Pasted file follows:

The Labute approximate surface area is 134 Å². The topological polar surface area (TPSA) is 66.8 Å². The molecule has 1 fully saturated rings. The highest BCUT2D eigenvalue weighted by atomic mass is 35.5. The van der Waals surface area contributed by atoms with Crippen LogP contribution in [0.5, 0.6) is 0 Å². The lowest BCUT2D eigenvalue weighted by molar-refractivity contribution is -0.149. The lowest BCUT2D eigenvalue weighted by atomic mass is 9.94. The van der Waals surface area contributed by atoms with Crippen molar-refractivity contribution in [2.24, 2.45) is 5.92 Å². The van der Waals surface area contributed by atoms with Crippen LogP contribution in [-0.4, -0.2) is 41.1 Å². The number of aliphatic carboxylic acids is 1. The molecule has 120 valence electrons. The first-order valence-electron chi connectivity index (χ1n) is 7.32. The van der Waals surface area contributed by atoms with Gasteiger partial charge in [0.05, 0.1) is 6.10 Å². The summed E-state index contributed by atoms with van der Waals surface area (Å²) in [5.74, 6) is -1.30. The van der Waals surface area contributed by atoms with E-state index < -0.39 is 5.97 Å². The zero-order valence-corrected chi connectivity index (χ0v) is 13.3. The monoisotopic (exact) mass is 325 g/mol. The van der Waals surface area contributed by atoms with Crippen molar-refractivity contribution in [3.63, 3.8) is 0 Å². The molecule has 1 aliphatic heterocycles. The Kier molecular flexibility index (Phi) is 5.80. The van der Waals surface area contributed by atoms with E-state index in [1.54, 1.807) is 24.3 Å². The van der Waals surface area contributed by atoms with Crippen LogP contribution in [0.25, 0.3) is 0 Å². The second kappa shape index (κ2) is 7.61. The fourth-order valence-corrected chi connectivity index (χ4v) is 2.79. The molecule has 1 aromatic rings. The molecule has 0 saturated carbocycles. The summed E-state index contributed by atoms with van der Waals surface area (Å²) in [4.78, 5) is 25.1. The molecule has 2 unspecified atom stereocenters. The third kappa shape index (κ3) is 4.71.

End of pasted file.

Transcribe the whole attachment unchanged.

The Labute approximate surface area is 134 Å². The topological polar surface area (TPSA) is 66.8 Å². The molecule has 1 fully saturated rings. The highest BCUT2D eigenvalue weighted by atomic mass is 35.5. The van der Waals surface area contributed by atoms with Crippen LogP contribution in [0.5, 0.6) is 0 Å². The lowest BCUT2D eigenvalue weighted by molar-refractivity contribution is -0.149. The lowest BCUT2D eigenvalue weighted by atomic mass is 9.94. The van der Waals surface area contributed by atoms with Crippen molar-refractivity contribution in [2.24, 2.45) is 5.92 Å². The van der Waals surface area contributed by atoms with Crippen LogP contribution in [-0.4, -0.2) is 41.1 Å². The number of aliphatic carboxylic acids is 1. The molecule has 120 valence electrons. The first-order valence-electron chi connectivity index (χ1n) is 7.32. The van der Waals surface area contributed by atoms with Gasteiger partial charge in [0.05, 0.1) is 6.10 Å². The summed E-state index contributed by atoms with van der Waals surface area (Å²) in [5.74, 6) is -1.30. The van der Waals surface area contributed by atoms with E-state index < -0.39 is 5.97 Å². The zero-order valence-corrected chi connectivity index (χ0v) is 13.3. The monoisotopic (exact) mass is 325 g/mol. The van der Waals surface area contributed by atoms with Crippen molar-refractivity contribution in [3.63, 3.8) is 0 Å². The molecule has 1 aliphatic heterocycles. The Kier molecular flexibility index (Phi) is 5.80. The van der Waals surface area contributed by atoms with E-state index in [1.54, 1.807) is 24.3 Å². The van der Waals surface area contributed by atoms with Crippen LogP contribution in [0.25, 0.3) is 0 Å². The second kappa shape index (κ2) is 7.61. The fourth-order valence-corrected chi connectivity index (χ4v) is 2.79. The molecule has 1 aromatic rings. The molecule has 0 saturated carbocycles. The summed E-state index contributed by atoms with van der Waals surface area (Å²) in [4.78, 5) is 25.1. The molecule has 2 unspecified atom stereocenters. The third kappa shape index (κ3) is 4.71.